Questions for Government, and Other Stories
Testing the Water
'On the Sideline in Viti Levu' writes: "Croz, You are always asking for helpful suggestions and often giving advice on what NZ or Australia must do. Here are a few things I think Fiji Government should do:
1. Decide if they want to be friends with Australia and NZ or not. If yes, then stop the wild outbursts and work on a plan to re-engage.
2. Be flexible - even bringing the election forward say 6 months would be signal that they are prepared to negotiate. Why the hard line on this one ?
3. Deal with some of the respective poor decisions made after the coup that continue to dog them. For example, remove Mr Kean from Navy command. You have to live what you preach. maybe hand back the back pay - no one believes the PM never took a day of leave in all his career. On Kean surely he must be replaceable? There are plenty of other examples, e.g., the soldiers released early. Also stop the army taking people to the barracks and put a professional police person in charge of the police.
4. On the media decree, give the Fiji Times 12 months to sell or scrap that component altogether.
5. Start the dialogue forum TODAY. Get a draft new voting system out soon. It's not surprising that people are becoming suspicious about 2014 when nothing is being done to work towards it. The claims of 'we are concentrating on the economy' are rubbish. Government has to be able to do both. Fifty Decrees have been pumped out so clearly they do have some resources for doing this stuff.
6. Lift the public emergency NOW. Govt promised they would. There is a lot of self-regulation happening anyway and that will continue.
7. Learn to live with critics. It's part of being Government. Don't react to everything. Accept some criticism - change things accordingly and for other criticism just ignore it.
Some of these are big asks but this government has a huge credibility problem internationally and has to get on the front foot.
On the Side Line in Viti Levu. What do YOU think about these ideas?
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DON'T COMMENT ON THESE QUESTIONS AT THE BOTTOM OF THIS POSTING . Record your comments more permanently on Na Sala Cava, and wbile you are there, check out the earlier questions.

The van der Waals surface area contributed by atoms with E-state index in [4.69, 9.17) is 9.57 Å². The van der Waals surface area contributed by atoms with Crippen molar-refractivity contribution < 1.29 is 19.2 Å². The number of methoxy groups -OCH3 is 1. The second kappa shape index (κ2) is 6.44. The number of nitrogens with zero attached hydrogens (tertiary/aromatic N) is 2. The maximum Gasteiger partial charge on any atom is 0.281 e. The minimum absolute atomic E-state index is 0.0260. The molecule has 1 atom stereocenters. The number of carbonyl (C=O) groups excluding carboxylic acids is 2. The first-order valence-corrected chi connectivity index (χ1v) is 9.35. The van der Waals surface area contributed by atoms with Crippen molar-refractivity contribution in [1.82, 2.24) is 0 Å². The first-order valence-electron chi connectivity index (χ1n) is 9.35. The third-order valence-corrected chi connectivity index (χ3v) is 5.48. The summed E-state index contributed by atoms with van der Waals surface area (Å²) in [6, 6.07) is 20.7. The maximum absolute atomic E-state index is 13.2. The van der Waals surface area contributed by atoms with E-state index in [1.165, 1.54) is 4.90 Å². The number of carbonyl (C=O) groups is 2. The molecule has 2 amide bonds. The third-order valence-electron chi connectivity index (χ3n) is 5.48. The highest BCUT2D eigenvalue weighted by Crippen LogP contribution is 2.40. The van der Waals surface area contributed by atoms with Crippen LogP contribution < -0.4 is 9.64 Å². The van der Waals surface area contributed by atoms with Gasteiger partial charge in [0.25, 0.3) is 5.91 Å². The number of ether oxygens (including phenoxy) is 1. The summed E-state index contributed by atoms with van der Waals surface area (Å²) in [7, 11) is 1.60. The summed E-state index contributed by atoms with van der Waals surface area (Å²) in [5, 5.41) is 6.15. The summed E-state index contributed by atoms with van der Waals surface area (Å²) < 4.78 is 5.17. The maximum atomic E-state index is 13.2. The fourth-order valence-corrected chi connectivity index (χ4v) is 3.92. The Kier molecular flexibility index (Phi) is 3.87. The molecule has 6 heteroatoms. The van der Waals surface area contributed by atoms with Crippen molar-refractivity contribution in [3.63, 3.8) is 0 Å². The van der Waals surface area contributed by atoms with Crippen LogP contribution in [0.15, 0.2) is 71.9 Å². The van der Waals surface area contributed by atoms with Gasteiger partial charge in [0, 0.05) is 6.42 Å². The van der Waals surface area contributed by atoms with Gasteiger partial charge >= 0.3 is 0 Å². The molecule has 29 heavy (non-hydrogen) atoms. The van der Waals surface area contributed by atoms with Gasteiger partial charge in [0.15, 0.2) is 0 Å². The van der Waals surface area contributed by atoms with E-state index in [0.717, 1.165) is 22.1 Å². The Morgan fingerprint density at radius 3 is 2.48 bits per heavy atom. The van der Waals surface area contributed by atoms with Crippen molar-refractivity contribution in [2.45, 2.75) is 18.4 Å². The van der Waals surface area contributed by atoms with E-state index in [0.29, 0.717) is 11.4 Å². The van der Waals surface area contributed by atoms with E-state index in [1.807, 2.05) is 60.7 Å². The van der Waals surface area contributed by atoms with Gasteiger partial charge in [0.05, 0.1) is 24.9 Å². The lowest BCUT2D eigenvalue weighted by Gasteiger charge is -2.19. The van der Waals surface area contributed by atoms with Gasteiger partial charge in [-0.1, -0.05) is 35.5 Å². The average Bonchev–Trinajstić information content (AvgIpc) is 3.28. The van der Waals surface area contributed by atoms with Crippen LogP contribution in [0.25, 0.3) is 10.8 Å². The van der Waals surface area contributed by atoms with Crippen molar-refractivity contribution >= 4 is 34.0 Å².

LEST WE FORGET. A readers suggest (see comment on Wednesday's posting) that Government build a memorial in Suva for Fiji soldiers who have been killed fighting other people's wars."Surely this is something we could raise money for not just in Fiji, but from the British and Americans and those other countries for which these guys have given their lives?" What do other readers think?
TUILAEPA SAYS NO. Not unexpectedly, the Samoa Prime Minister has rejected the invitation to attend this month’s Melanesian Spearhead Group meeting in Suva. He said "he rejected the invitation as it’s from someone who overthrew a democratic, elected government using guns ... only Pacific Islands Forum leaders can discuss the situation in Fiji." I'm not sure what he means by this. That MSG countries are not Forum members, or that Fiji has no right to discuss the Fiji situation?
STOP INTERFERING. Prime Minister Bainimarama has called on the Australian Government to refrain from interfering with the internal affairs of this country, following a reported comment made by an unnamed Australian Foreign Affairs Official in the News Limited-owned Newspaper The Australian. The official was quoted as saying, “The people may have no choice but to stand up to him (Bainimarama) and his thugs”.
The PM said this is inciting the people of Fiji to rise against my Government, and promoting further unrest. He said "calling Government Ministers 'thugs', is derogatory, mischievous, and portrays the condescending attitude of the Australian Government.On the one hand they say they are concerned about the welfare of the people of Fiji, whilst on the other they are inciting and promoting unrest in Fiji, the Prime Minister stated.
FOREIGN MEDIA REPORTS 'DECEIPT AND LIES'. Attorney-General Aiyaz Syed-Khaiyum has also attacked the foreign media. He says it is now clear that the foreign media are breaking basic rules of journalism to get back at the Fiji government.
“All these things are reported as if they have happened but they have not, in fact they are inaccurate, they are dishonest. It would now appear that we have a situation that the media in Australia and New Zealand have decided that they will wage a campaign against Fiji and that campaign is based on deceit and lies so even though they talk about freedom of expression, of getting the right information across, the fact is they are the first ones to break those principles and values.”
Sayed-Khaiyum also lashed out at New Zealand reporter Michael Field who he accuses of constantly writing misleading reports about the situation in Fiji. He questioned Field’s so-called expertise of the Pacific.
ALLEN LOCKINGTON ASKS "Can government invite staff of the newspaper, The Australian, to come over to Fiji and see for themselves what is going on? Invite them for a week for a all expenses paid holiday and suggest that they visit the people in Waiyavi [where Allen lives] to live for one week. To mingle with us and then go back and make a report. It may just change their mind." [Unfortunately, Allen, few of the staff have anything to do with policy and the staff who do, know that "He who pays the piper calls the tune."]
NEW FIJI LIVE POLL. Will the government's land reform initiative boost Fiji's sugar industry? Yes 100%. No 0%